Friday 4 December 2020

Fighting To Be Free, by Pippa Goodhart

We have a guest to start off December for us.

Pippa Goodhart was born in Cambridge, but moved to Leicester more than twenty years ago. She has worked in bookselling and publishing, and now combines writing with teaching writing for children, and with author visits to schools.
Pippa has had over sixty books published, most of them for children. Her publications include picture books, young reader books and junior novels, as well as a novel for adults.

These are the discharge papers for Sergeant George Rose who fought and was wounded at the Battle of Waterloo. Discharged from the British Army in 1837 at the age of forty-five, he had served in Germany, the Netherlands, Gibraltar, Malta, Corfu, and, of course, Belgium, over almost three decades. When he left the army, labelled in his discharge papers as ‘an efficient, trustworthy and sober soldier’, and awarded a pension, George Rose chose to train as a Methodist minister in Scotland. He then travelled with his wife and children to Jamaica ‘to spread the word of God’. He died there in 1873. It was near his birthplace, Spanish Town. George Rose had been born in Jamaica to an enslaved woman, so began life in enslavement.

Somehow (there’s a story waiting to be written to fill the gap!) George Rose got from Jamaica to London. Slavery was made illegal within the British Isles in 1807. Back home in Jamaica, under British rule, slavery continued until 1833. George Rose volunteered to join the 73rd Foot King’s Militia. He got promoted to become a Corporal and then a Sergeant, possibly the most senior black man in the British Army of that time.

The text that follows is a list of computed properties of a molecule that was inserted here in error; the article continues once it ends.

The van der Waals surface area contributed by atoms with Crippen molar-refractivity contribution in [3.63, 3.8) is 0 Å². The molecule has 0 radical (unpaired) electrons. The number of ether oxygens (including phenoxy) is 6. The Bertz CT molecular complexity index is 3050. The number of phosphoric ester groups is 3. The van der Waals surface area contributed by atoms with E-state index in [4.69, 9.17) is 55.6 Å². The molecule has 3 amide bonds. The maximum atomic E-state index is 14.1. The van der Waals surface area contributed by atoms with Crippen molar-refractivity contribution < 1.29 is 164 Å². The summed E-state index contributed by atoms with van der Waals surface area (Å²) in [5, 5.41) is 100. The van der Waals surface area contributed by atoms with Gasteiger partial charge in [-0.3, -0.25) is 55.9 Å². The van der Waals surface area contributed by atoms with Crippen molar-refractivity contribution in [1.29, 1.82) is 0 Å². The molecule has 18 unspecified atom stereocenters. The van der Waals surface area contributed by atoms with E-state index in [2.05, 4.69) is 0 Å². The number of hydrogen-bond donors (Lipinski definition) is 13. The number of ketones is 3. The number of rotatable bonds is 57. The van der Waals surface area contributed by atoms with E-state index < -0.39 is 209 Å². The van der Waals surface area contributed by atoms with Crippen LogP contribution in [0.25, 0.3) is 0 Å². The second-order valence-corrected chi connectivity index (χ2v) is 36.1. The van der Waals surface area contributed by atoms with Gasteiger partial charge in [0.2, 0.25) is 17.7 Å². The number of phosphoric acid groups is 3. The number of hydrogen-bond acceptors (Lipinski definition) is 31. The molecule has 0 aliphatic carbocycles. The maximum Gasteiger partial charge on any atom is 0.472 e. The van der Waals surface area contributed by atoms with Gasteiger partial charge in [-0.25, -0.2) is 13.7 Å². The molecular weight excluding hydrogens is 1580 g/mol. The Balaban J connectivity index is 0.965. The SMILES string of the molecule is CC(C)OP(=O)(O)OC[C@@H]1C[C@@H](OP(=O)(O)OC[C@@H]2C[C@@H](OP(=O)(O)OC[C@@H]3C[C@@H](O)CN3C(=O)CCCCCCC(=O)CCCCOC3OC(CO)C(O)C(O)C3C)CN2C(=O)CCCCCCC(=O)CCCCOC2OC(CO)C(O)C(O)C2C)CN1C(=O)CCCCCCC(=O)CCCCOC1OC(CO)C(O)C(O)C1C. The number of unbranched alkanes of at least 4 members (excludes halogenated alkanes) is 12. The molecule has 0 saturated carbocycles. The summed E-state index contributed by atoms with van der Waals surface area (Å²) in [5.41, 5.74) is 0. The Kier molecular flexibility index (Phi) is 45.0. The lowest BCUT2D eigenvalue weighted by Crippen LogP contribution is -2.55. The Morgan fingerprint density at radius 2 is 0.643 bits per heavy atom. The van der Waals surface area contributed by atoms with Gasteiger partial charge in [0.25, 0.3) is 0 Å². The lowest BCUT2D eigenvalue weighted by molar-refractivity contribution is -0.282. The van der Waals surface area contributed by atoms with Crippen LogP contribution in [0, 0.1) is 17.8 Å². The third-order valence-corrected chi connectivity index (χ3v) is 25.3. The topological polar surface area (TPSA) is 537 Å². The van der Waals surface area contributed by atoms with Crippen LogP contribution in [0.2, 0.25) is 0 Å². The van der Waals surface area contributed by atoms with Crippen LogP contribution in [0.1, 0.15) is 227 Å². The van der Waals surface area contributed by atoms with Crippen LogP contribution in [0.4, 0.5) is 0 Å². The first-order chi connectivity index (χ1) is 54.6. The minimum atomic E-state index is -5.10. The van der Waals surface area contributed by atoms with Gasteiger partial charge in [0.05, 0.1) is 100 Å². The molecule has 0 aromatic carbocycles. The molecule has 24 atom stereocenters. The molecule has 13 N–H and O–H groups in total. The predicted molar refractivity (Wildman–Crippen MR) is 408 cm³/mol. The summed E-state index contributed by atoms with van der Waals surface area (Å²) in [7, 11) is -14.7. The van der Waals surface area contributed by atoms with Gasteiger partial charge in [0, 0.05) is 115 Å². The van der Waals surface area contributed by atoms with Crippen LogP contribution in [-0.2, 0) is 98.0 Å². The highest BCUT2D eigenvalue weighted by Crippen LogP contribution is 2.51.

George Rose was one amongst many black men in the British Army and Navy in that Napoleonic era. Regiments stationed in the West Indies would recruit strong local young men into their ranks.

 An ‘Indian’ (as in West Indies) brigade is listed as having been present, held in reserve at the Battle of Waterloo. The assumption is that the bulk of soldiers in such an ‘Indian brigade’ would have been Afro-Caribbean but led by white British captains and higher ranks. (My own grandad in the First World War, and two uncles in the Second World War, were white army captains in ‘The Indian Army’ of soldiers from India. So colour/rank discrimination persisted). In that time when slavery was still legal in British colonies but not in the British Isles, joining the British Army or Navy was one legal way out of enslavement. Those Caribbean soldiers in the British Army of George Rose’s time were paid the same as their British counterparts, but they belonged to the Army for as long as the Army wanted them, so legal ownership of a sort went on…

… Just as legal ownership applied to children apprenticed in the mills of the Industrial Revolution. Workhouses paid mill owners to take on children to work in their mills, and those children could not legally walk free from that work until they were at least eighteen.

A child fighting to find her identity and freedom as she is passed from workhouse to Quarry Bank Cotton Mill near Manchester in 1838 is the subject of my new children’s novel, The Twisted Threads of Polly Freeman. But in the background of that story is a soldier very like George Rose. I’d love to write a sequel, or perhaps a prequel, that would take us more fully into my soldier from Jamaica’s story! 



The Twisted Threads of Polly Freeman is published by Catnip, ISBN: 978-1910611227
Pippa’s previous historical novel for children, The Great Sea Dragon Discovery, also published by Catnip, ISBN: 978-1910611081 won the Historical Association’s 2019 Young Quills Award for best historical novel of the year for children aged 10-13.


1 comment:

Caroline K. Mackenzie said...

Thank you so much for this post, Pippa. I really enjoyed it and I also loved your childhood anecdotes on your website (especially the Penguin biscuits story!).

I teach children of various ages so I shall definitely be recommending your books to them.